A counterpart to the Feral Libram, this book covers what happens when you get a bunch of people together and organize them. Social rules get looked at heavily, including the Diplomacy, Intimidate, and Gather Information skills (if the Tome of Prowess is not satisfactory). It covers classes like the Paladin and Swashbuckler. Bonus classes will include an Inquisitor, which works like a Paladin who gets away with things, a class based around using the social revision, tentatively titled the Courtier, and a class who draws it power from organizing others.
The book will also have several chapters of ranting, including discussions on what civilization is, a long discussion of what morality means in a civilized context, why it pays to be evil in civilization, and alignments of the Planes of Law; rants about different government systems, discussion of how the things that cities consume gets in and the things cities produce get out, solutions to the problem where high-level characters can annihilate civilization at little cost to themselves. Urban adventures will also be covered, including planar urban adventures.
Minigames on the scale of Sim City and Civilization (although probably over a shorter time scale) will be introduced. Some discussion of Constructs will be given, or a suitable outside fix will be suggested. Magic unique to civilization will be discussed, and a reason for graveyards to even exist in a world with evil necromancers will be suggested. Magic items will get touched upon, again, if previous work proves unsatisfactory.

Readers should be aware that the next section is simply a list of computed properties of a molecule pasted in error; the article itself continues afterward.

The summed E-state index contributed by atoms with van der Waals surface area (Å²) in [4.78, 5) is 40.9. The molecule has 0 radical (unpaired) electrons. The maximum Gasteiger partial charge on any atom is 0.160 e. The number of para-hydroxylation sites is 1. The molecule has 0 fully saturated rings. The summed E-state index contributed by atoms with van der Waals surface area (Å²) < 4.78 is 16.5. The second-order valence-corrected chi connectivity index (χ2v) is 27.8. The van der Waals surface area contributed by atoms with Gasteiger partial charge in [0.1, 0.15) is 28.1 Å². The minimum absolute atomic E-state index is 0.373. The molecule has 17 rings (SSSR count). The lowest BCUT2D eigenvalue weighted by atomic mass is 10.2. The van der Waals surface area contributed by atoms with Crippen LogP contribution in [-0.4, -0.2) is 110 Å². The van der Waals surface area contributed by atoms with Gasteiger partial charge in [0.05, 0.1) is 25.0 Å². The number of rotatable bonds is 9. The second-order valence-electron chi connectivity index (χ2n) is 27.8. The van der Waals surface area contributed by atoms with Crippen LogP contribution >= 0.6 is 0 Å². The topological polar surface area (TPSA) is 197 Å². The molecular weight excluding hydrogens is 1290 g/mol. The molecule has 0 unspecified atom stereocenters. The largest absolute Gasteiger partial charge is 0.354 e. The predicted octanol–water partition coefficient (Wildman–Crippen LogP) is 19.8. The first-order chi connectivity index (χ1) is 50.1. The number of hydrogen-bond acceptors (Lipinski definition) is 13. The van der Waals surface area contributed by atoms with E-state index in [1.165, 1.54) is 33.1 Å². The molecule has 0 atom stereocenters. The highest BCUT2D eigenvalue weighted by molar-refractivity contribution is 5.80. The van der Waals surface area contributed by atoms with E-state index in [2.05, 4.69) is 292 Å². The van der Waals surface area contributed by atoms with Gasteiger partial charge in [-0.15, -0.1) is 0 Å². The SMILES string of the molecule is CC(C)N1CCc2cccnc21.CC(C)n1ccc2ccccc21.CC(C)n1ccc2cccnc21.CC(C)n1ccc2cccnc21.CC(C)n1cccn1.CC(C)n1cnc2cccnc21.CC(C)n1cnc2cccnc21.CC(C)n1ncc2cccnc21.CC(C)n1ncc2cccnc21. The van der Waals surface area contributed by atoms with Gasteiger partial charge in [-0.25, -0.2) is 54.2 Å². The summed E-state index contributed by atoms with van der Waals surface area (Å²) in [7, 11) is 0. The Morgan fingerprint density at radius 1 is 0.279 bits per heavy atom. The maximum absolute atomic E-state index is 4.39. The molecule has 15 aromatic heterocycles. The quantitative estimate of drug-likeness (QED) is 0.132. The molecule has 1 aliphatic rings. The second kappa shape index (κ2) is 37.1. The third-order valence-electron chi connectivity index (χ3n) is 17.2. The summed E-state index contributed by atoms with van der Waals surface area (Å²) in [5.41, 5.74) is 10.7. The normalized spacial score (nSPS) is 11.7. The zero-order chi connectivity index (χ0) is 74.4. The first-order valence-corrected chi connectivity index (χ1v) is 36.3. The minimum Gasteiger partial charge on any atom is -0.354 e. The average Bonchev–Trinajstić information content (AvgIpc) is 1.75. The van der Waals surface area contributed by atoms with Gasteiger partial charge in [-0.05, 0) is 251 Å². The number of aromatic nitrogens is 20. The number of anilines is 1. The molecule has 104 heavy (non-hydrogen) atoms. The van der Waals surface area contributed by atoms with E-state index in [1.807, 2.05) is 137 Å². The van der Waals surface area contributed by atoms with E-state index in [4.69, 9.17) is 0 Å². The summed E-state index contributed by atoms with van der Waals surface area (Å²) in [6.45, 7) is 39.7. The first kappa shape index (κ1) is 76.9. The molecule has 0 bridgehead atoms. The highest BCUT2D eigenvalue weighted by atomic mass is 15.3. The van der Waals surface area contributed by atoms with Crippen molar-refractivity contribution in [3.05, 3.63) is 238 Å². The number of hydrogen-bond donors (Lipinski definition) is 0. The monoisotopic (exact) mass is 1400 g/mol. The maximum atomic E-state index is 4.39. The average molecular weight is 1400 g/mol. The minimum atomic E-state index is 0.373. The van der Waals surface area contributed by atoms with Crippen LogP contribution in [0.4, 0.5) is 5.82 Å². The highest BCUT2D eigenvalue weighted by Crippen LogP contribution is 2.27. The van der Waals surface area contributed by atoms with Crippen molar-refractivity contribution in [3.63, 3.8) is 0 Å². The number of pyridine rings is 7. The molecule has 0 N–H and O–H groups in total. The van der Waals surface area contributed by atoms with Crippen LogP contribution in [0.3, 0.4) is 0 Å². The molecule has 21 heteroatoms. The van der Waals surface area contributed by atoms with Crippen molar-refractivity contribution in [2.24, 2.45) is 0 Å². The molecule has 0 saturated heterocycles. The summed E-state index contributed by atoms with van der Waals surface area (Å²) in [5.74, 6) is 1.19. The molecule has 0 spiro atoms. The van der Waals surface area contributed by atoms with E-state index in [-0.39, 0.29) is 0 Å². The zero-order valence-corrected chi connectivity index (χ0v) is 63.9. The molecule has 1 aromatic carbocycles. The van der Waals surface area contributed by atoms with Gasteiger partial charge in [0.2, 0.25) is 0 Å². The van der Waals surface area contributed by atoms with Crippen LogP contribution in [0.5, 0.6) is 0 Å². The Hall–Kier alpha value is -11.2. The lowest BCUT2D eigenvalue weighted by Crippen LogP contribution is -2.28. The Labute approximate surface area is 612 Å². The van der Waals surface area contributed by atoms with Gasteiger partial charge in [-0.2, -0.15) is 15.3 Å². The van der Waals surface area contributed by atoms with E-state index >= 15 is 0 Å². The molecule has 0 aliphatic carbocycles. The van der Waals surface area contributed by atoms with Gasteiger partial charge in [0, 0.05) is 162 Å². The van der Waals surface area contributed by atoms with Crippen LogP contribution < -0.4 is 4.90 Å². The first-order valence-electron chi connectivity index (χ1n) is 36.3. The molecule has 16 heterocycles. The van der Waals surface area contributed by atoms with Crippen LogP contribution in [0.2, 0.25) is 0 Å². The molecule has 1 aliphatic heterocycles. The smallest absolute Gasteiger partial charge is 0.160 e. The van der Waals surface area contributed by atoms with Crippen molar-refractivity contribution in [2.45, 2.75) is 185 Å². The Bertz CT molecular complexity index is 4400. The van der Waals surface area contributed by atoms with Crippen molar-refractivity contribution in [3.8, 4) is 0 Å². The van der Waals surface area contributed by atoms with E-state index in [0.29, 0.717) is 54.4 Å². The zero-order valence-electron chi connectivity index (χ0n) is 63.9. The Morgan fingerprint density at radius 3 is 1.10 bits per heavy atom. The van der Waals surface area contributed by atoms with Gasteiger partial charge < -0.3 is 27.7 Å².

The Feats of Civilization section will cover uses for Concentration, in addition to everything else it needs to cover.
The final book in the series, the Astral Libram addresses everything else, primarily the Astral Plane, the Upper Planes and Cordant Planes, the Far Realm, and Dreamland. Every plane that wasn't previously issued a philosophy will be. Celestial classes analogous to the Fiendish classes will be included, along with spheres and feats for them. For pun-related reasons, the Bard rewrite goes here and not in the Civil Libram. Exemplary of alternate philosophies similar to the Paladin also get written.
Divinity gets rewritten for the Astral Libram, in several ways. In one tack (dubbed Crawl-Style in my notes), anyone can have a patron deity that grants powers to anyone sufficiently pious with enough ranks in the appropriate skill, probably Thaumaturgy; the Cleric class is eliminated. In another approach, divinity is eliminated as a discrete status. Instead, various stereotypical divine powers get opened up so that anyone high enough level can take them as feats or class features. Prestige classes that make you able to judge the dead and feats that let you hear your name where-ever it's said are included for this tack. A third way where deities are just ideas, but ideas that have power, will also be covered. The implications of the Crawl approach on the other two will also be discussed.
Tacked-on subsystems with nowhere else to go will be examined here. These include Blue Magic, Weeaboo Fightan' Magic (which might be moved up to Civilization), Pact Magic, and Truenaming.
Prestige classes will include the Ur-Priest, and a new take on the Wizard. The Ur-Priest will be fairly stereotypical, with the ability to use unearned divine powers. The Wizard will study a wide variety of different kinds of magic and learn to combine them by casting out of a spellbook.
Time and the Future get examined here. This includes future-prediction, time travel, and planes with alternate timestreams. A future-predicting class may be included, and sense will be made of the action rules.
Environments of the other planes will be discussed, although possibly in less depth than the Elements were. High Adventure sections will be included for many of them.